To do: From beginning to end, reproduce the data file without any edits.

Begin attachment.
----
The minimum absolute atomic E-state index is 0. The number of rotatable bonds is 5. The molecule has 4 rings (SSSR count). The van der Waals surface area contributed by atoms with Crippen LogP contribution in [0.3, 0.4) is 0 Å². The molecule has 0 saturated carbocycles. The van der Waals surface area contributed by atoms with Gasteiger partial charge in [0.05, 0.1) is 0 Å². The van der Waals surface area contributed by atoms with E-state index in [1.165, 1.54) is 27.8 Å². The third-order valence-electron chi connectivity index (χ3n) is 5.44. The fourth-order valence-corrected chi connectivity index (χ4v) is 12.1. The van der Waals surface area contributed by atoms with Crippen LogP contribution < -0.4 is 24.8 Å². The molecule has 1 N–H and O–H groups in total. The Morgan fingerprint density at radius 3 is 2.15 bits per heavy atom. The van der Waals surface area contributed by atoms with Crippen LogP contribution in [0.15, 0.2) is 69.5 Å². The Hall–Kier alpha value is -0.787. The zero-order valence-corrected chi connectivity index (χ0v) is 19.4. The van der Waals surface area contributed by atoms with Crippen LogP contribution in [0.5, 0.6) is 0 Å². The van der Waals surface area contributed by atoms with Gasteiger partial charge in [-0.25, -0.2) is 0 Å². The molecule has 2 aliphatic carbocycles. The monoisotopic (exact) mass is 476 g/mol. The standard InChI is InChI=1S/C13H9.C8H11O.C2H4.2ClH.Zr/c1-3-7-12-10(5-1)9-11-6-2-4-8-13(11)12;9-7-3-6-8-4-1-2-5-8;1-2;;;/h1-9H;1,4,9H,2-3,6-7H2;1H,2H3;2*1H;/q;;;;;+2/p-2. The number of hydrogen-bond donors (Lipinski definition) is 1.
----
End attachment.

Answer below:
The minimum absolute atomic E-state index is 0. The number of rotatable bonds is 5. The molecule has 4 rings (SSSR count). The van der Waals surface area contributed by atoms with Crippen LogP contribution in [0.3, 0.4) is 0 Å². The molecule has 0 saturated carbocycles. The van der Waals surface area contributed by atoms with Gasteiger partial charge in [0.05, 0.1) is 0 Å². The van der Waals surface area contributed by atoms with E-state index in [1.165, 1.54) is 27.8 Å². The third-order valence-electron chi connectivity index (χ3n) is 5.44. The fourth-order valence-corrected chi connectivity index (χ4v) is 12.1. The van der Waals surface area contributed by atoms with Crippen LogP contribution < -0.4 is 24.8 Å². The molecule has 1 N–H and O–H groups in total. The Morgan fingerprint density at radius 3 is 2.15 bits per heavy atom. The van der Waals surface area contributed by atoms with Crippen LogP contribution in [0.15, 0.2) is 69.5 Å². The Hall–Kier alpha value is -0.787. The zero-order valence-corrected chi connectivity index (χ0v) is 19.4. The van der Waals surface area contributed by atoms with Crippen LogP contribution in [0.5, 0.6) is 0 Å². The van der Waals surface area contributed by atoms with Gasteiger partial charge in [-0.25, -0.2) is 0 Å². The molecule has 2 aliphatic carbocycles. The monoisotopic (exact) mass is 476 g/mol. The standard InChI is InChI=1S/C13H9.C8H11O.C2H4.2ClH.Zr/c1-3-7-12-10(5-1)9-11-6-2-4-8-13(11)12;9-7-3-6-8-4-1-2-5-8;1-2;;;/h1-9H;1,4,9H,2-3,6-7H2;1H,2H3;2*1H;/q;;;;;+2/p-2. The number of hydrogen-bond donors (Lipinski definition) is 1.